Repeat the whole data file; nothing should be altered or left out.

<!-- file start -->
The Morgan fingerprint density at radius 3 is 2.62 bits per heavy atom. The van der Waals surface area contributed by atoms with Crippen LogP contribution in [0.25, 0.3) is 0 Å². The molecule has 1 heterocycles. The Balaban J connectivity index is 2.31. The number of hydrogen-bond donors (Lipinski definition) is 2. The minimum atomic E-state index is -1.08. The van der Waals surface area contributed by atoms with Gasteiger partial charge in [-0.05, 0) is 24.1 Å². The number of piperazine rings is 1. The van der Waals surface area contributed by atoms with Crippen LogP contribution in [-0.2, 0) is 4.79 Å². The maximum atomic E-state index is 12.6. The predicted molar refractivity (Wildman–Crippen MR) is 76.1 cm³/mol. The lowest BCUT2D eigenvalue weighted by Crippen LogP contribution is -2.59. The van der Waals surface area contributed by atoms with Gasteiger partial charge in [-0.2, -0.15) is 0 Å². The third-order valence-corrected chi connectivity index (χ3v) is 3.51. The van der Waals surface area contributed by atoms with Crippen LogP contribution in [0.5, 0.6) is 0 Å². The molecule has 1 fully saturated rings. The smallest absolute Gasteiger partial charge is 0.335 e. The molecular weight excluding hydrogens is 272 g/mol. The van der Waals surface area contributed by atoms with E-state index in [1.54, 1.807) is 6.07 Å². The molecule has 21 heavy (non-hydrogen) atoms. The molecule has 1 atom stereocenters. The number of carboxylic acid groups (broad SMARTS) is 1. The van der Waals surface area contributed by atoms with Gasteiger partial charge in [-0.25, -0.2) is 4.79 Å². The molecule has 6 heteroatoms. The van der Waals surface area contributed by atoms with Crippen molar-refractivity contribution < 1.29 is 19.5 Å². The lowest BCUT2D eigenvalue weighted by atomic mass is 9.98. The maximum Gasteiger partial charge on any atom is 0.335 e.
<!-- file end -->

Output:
The Morgan fingerprint density at radius 3 is 2.62 bits per heavy atom. The van der Waals surface area contributed by atoms with Crippen LogP contribution in [0.25, 0.3) is 0 Å². The molecule has 1 heterocycles. The Balaban J connectivity index is 2.31. The number of hydrogen-bond donors (Lipinski definition) is 2. The minimum atomic E-state index is -1.08. The van der Waals surface area contributed by atoms with Gasteiger partial charge in [-0.05, 0) is 24.1 Å². The number of piperazine rings is 1. The van der Waals surface area contributed by atoms with Crippen LogP contribution in [-0.2, 0) is 4.79 Å². The maximum atomic E-state index is 12.6. The predicted molar refractivity (Wildman–Crippen MR) is 76.1 cm³/mol. The lowest BCUT2D eigenvalue weighted by Crippen LogP contribution is -2.59. The van der Waals surface area contributed by atoms with Gasteiger partial charge in [-0.2, -0.15) is 0 Å². The third-order valence-corrected chi connectivity index (χ3v) is 3.51. The van der Waals surface area contributed by atoms with Crippen LogP contribution in [0.5, 0.6) is 0 Å². The molecule has 1 fully saturated rings. The smallest absolute Gasteiger partial charge is 0.335 e. The molecular weight excluding hydrogens is 272 g/mol. The van der Waals surface area contributed by atoms with E-state index in [1.54, 1.807) is 6.07 Å². The molecule has 21 heavy (non-hydrogen) atoms. The molecule has 1 atom stereocenters. The number of carboxylic acid groups (broad SMARTS) is 1. The van der Waals surface area contributed by atoms with Gasteiger partial charge in [-0.25, -0.2) is 4.79 Å². The molecule has 6 heteroatoms. The van der Waals surface area contributed by atoms with Crippen molar-refractivity contribution < 1.29 is 19.5 Å². The lowest BCUT2D eigenvalue weighted by atomic mass is 9.98. The maximum Gasteiger partial charge on any atom is 0.335 e.